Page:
However, dealing with workplace harassment and harm is not as easy as knowing your rights.
When she was harassed, McCarthy-Burke appealed to her bandmates. More than once, she was left alone to deal with situations. “If no one in your group does anything to protect you, you get this message that no one cares about you, so get on with your job.”
She says the message was clear: “Don’t make a scene. You’re just there to sing and shut up. I’m placed in a position where I have to choose whether I want to be considered a boat rocker or keep my head down.
She knows women in the industry suffer more, expressing frustration that “it doesn’t happen to you guys.” She feels she is replaceable if she has a problem. She wants the musicians themselves to express themselves, especially the men. “[It would be good] to know that someone was ready to blow their necks out. The problem is that most people feel like they are literally putting their head on the chopping block to stop the abuse. How did it become something you would be reviled for, being an ally to someone who is being abused? »
The former Indigo* bartender and artist manager witnessed and suffered sexual harassment at work. “This stuff doesn’t happen where no one can see it. The most humiliating thing is when you’re in public and the whole room can see you.
Despite her experiences, Indigo remains hopeful. As a young woman who has worked in several areas of the industry, she has advice for promoters and venue owners. While she likes to see Ask Angela signs at sites, security personnel must also be on board. “It’s frustrating to see young women being mugged and then male security kicking them out because they don’t know how to handle this situation.”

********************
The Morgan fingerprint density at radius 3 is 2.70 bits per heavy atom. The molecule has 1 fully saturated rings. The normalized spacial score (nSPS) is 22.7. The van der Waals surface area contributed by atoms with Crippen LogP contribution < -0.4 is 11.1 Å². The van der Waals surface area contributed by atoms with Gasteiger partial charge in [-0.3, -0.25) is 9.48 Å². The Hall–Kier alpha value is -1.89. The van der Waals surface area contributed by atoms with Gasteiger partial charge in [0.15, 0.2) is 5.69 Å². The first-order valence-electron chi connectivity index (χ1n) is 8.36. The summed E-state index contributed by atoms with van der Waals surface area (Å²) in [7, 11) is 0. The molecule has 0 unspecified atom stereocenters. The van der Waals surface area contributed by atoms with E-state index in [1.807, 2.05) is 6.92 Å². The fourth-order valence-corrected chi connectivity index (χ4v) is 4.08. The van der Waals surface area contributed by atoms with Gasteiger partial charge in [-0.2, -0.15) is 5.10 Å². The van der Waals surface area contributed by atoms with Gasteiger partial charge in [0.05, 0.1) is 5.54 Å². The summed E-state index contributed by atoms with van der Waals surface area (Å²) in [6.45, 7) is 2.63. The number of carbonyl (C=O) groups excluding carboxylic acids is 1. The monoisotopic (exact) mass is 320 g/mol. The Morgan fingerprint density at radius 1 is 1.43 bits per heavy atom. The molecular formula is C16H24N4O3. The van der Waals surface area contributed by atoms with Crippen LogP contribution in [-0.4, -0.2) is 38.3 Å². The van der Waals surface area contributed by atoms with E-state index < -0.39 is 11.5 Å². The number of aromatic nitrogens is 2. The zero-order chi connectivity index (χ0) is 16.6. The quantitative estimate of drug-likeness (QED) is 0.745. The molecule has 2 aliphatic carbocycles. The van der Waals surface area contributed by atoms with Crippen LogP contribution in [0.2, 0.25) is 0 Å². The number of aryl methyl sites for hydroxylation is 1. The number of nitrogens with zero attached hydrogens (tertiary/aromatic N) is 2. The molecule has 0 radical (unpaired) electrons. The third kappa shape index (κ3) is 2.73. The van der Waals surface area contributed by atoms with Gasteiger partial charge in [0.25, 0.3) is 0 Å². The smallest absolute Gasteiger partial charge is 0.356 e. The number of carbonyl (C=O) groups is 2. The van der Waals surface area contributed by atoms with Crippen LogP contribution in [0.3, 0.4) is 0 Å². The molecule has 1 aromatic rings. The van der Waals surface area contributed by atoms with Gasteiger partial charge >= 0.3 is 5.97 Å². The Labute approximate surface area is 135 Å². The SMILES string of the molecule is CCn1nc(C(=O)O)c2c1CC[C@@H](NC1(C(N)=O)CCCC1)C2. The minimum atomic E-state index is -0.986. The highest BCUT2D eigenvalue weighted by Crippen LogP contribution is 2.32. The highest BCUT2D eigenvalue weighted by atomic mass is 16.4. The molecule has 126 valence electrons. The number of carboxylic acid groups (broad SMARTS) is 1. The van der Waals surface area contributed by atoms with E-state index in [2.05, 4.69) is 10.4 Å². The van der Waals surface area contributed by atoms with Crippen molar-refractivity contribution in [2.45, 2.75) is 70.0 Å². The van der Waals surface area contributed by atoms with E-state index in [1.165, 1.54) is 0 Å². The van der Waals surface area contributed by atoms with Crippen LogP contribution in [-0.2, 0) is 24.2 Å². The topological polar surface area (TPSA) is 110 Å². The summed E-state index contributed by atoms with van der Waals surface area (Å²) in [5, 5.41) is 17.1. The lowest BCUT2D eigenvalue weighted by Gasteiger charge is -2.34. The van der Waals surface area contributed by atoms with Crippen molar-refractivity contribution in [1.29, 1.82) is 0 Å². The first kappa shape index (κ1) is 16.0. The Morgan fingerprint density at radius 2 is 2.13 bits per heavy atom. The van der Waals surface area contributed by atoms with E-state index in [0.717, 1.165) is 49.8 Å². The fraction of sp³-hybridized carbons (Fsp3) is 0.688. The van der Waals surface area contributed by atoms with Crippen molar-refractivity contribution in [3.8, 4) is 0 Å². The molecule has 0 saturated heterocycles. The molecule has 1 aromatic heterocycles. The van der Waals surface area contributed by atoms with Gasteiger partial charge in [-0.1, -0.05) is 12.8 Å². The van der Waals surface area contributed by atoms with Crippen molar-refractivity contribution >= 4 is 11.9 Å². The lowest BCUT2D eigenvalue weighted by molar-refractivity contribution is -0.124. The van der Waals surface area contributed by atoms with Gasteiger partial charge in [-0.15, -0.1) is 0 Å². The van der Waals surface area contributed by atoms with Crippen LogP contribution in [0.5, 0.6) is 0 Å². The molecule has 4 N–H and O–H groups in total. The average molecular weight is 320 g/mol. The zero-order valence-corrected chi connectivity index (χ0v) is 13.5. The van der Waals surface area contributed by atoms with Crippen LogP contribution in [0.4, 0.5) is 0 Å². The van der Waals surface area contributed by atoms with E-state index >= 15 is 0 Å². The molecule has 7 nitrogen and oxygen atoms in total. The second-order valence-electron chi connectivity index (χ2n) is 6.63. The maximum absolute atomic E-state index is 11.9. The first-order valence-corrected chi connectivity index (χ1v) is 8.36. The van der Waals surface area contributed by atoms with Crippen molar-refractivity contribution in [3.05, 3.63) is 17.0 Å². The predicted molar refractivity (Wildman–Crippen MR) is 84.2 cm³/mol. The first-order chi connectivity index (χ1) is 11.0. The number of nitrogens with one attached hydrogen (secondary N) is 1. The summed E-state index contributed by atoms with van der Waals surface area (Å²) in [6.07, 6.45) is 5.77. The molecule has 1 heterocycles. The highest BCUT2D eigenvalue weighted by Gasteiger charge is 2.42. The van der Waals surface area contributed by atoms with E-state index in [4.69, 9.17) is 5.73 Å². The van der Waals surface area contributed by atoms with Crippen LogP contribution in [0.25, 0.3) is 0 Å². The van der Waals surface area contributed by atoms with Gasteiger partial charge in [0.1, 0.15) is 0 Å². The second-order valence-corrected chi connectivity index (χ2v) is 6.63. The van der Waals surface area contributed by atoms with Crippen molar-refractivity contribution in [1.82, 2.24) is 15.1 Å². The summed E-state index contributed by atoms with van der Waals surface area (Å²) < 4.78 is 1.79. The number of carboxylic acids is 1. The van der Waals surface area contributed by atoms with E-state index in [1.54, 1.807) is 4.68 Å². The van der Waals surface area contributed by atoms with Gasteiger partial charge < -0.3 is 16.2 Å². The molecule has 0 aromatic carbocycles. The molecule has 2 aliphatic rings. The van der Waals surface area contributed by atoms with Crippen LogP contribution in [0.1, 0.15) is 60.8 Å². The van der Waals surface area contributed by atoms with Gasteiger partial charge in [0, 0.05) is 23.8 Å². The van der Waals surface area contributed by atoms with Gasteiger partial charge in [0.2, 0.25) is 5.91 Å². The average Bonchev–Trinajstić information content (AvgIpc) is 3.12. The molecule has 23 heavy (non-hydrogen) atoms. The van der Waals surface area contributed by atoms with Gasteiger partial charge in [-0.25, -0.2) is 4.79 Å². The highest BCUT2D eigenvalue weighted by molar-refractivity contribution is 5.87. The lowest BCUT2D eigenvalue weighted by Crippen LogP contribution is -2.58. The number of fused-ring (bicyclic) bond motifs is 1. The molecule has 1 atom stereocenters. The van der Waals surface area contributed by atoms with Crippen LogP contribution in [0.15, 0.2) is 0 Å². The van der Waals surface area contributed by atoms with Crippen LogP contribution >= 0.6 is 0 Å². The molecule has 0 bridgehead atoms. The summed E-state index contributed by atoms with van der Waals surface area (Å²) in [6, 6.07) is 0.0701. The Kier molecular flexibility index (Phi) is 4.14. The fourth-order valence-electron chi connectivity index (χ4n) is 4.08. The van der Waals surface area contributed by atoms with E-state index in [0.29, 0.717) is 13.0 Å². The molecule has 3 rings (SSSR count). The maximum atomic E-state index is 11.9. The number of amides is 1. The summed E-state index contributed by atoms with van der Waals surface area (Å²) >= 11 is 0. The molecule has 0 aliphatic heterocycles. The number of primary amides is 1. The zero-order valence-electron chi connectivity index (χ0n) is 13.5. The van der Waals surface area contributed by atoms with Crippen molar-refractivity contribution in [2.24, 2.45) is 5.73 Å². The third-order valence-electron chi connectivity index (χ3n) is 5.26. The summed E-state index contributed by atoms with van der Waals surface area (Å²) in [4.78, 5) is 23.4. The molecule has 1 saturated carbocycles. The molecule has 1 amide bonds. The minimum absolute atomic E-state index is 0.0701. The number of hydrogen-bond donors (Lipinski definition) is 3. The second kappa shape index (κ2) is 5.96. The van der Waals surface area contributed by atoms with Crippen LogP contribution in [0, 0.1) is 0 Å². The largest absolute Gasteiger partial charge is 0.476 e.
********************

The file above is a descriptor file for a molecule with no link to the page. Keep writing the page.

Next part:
When performing a gig, Indigo makes sure to have a “kōrero with the band, venue management, bar staff, and security. It costs nothing to do that.”
Wilson is full of hope. “My optimism comes from the fact that our graduates are the ones driving this change, who are technologically equipped but also equipped with a critical understanding of power and how power relations dictate working relationships in our industry, which we know from our work are heavily gendered.”
For Lucy, an ideal world would be one where “women have been reserved for the headlines and the crowd is diverse and safe. Where sexual damage is low and intoxication is low. To live musical experiences. This is the vision of my event, trying to change what I can.
*Lucy and Indigo were interviewed anonymously. These names protect their identity.
Learn more or ask for help:
Wellington, 17 January: Safer spaces in music education eh.
SoundCheck Aotearoa Trainings and Events
SoundCheck Aotearoa Reporting Tools
Rock girls! Aotearoa
Respect Ed Aotearoa
Rape prevention education